top of page


The conditions in the local coalmines were very dangerous especially with numerous pits being closed and reopened and lack of ventilation and other safety measures.

According to the reports of the Inspectors of Mines under the Coal Mines Regulation Act of 1872, the number of people employed in and about the coal mines of the United Kingdom in 1883 was 512,933. Of these 416,696 were employed underground, and 98,237 (of whom 4,479 were females) were employed in surface operations. The total number of fatal accidents in the year amounted to 921. There was one fatal accident for every 557 employed. Although 11,000 more people were employed over the previous year, there was a diminution of 107 mines at work.


In Derbyshire, Leicestershire, Warwickshire and Nottinghamshire in 1883, there were 52,118 persons employed in the mines which numbered 369. There were 74 fatal accidents, giving one for every 734 employed.


In 1888, the total number of persons employed in and about the United Kingdom coal mines was 592,656 and fatal accidents amounted to 885. In the Derbyshire, Leicestershire, Warwickshire and Nottinghamshire coal mines the number of lives lost by accidents were 61.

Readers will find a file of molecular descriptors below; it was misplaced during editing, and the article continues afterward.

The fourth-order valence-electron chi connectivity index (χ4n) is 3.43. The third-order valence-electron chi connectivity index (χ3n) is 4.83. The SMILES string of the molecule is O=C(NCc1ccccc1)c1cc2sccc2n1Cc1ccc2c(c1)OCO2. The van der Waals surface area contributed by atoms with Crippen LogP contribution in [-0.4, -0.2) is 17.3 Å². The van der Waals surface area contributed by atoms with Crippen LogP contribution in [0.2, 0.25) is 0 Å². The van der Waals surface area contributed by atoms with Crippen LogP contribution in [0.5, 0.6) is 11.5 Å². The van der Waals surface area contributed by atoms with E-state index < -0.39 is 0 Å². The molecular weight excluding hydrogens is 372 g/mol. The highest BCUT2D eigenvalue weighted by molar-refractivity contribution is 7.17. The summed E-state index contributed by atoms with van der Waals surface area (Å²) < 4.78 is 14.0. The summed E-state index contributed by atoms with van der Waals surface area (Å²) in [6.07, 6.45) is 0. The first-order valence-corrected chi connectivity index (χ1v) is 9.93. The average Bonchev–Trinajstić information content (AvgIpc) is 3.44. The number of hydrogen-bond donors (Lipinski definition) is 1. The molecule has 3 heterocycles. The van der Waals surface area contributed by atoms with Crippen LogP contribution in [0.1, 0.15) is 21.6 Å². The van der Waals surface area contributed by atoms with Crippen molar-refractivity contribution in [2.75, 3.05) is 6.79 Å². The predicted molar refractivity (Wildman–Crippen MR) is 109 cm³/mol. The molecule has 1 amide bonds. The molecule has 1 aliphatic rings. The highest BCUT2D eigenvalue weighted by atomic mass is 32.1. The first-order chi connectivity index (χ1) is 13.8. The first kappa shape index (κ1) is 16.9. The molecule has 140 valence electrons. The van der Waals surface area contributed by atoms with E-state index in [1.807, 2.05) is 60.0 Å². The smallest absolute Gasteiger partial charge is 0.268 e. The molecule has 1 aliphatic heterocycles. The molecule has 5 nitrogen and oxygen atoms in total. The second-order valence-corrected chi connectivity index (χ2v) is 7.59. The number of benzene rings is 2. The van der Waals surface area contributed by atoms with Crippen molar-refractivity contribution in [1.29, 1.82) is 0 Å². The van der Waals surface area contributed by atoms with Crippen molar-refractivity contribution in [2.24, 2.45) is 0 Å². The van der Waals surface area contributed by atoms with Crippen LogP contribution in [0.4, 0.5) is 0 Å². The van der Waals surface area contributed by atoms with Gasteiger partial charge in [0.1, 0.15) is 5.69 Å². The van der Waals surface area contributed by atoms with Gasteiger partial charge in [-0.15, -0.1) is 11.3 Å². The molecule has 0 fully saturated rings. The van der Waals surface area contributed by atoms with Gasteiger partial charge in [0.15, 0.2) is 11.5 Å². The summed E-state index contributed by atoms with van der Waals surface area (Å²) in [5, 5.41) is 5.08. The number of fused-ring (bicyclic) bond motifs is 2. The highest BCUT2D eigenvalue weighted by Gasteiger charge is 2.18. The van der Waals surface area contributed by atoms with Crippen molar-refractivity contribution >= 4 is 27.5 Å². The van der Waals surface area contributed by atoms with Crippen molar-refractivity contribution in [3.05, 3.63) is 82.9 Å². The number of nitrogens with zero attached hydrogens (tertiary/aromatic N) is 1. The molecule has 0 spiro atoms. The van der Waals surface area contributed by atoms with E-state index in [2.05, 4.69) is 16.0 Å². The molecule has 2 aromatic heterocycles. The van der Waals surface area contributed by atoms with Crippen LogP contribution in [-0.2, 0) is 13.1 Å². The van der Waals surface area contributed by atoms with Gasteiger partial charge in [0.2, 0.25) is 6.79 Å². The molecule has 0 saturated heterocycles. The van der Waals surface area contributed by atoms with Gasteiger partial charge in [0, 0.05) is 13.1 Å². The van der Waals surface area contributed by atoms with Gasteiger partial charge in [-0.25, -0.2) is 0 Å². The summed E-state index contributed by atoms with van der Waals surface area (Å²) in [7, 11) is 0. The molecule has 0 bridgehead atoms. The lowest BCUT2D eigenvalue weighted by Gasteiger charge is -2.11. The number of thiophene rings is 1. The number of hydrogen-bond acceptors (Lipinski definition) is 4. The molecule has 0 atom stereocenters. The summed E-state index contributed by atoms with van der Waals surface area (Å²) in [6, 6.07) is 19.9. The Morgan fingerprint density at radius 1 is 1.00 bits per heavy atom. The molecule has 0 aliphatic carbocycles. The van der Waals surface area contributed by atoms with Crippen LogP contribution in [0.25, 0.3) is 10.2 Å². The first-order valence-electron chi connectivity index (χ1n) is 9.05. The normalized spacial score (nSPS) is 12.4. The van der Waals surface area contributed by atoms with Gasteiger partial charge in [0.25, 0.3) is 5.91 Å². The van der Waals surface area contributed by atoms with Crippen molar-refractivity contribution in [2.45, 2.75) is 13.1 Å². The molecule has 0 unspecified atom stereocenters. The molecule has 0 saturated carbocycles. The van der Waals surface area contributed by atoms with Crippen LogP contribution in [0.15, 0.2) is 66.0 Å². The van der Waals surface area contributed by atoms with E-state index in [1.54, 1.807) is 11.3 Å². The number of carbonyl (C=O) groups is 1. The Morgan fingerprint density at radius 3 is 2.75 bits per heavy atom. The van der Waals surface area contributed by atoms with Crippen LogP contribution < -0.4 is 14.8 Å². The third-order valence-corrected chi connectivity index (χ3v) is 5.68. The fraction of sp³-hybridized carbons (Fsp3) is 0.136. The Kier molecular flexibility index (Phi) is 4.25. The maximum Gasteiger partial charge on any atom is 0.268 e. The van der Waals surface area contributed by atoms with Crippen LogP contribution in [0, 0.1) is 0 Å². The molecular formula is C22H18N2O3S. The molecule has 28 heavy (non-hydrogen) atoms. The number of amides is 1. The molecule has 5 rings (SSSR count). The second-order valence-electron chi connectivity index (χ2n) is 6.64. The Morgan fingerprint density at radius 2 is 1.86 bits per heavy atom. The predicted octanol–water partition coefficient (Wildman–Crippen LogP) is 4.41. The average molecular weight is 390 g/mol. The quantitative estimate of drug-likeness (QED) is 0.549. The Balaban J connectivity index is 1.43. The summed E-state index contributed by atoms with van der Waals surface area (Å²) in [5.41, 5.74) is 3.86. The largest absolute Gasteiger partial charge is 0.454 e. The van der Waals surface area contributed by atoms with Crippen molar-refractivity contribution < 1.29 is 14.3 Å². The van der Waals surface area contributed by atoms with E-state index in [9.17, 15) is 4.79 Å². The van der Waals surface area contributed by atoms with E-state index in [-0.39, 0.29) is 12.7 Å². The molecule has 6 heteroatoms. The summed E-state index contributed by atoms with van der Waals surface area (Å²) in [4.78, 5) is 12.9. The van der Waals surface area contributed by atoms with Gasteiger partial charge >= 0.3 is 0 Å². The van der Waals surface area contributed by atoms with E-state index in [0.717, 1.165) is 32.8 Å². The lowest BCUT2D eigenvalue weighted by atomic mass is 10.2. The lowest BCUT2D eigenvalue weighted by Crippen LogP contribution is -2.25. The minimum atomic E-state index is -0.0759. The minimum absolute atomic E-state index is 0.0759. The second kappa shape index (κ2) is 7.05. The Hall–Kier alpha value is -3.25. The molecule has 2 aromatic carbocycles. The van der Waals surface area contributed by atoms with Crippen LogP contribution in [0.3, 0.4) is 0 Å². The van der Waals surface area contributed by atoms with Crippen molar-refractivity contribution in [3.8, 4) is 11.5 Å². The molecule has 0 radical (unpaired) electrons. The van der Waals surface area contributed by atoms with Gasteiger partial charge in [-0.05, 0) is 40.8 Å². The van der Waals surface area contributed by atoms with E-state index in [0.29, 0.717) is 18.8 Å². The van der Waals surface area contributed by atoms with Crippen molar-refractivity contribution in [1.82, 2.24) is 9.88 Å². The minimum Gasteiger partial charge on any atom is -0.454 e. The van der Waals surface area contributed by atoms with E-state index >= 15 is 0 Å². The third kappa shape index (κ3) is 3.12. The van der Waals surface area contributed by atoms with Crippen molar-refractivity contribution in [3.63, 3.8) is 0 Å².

Prior to 1850, there was no systematic methods of recording mining deaths. After c.1950, details of fatalities have generally not been released, for data protection reasons. The national database of mining deaths and injuries compiled by Ian Winstanley, which is now incorporated in the “Coal Mining History Resource Centre” website, has been useful in compiling and confirming some of the information.

A total of 103 deaths are recorded on this website, but this will only be a percentage of the total deaths plus serious injuries that occurred. In other parts of the country, many major disasters have been recorded, but apart from the disaster at Whitwick Colliery in 1898, when 35 miners were killed, there have been no other recordings of more than four miners being killed at any one time in our local mines.

In practically all the inquests, the jury awarded a verdict of “Accidental Death”, and the colliery owners seemed to be absolved of responsibility.


A book entitled 'A Record of Fatalities In Local Coal Mines 1782-1957' has been written by local historian and author Samuel T Stewart.The book has been divided into two parts:-

  1. The first part includes numerous newspaper reports on “Coroner’s Inquests” into various deaths and accidents that occurred in local coal mines. 

  2. The second part lists names and details of all the known fatalities.

Part 2 of the book can also be viewed here by clicking on the listed Colliery names.

Coalmine 1.jpg

To view details of fatalities that occurred in our local coal mines, please click on the colliery name below. The numerous colliery fatalities which cannot be positively associated with a particular colliery, are shown under Miscellaneous.

Due to the lack of detailed information, a fatality has only been connected to a particular colliery where we are relatively sure of the information. However, we would be pleased to receive further details from readers where the information can be proven to be incorrect.

bottom of page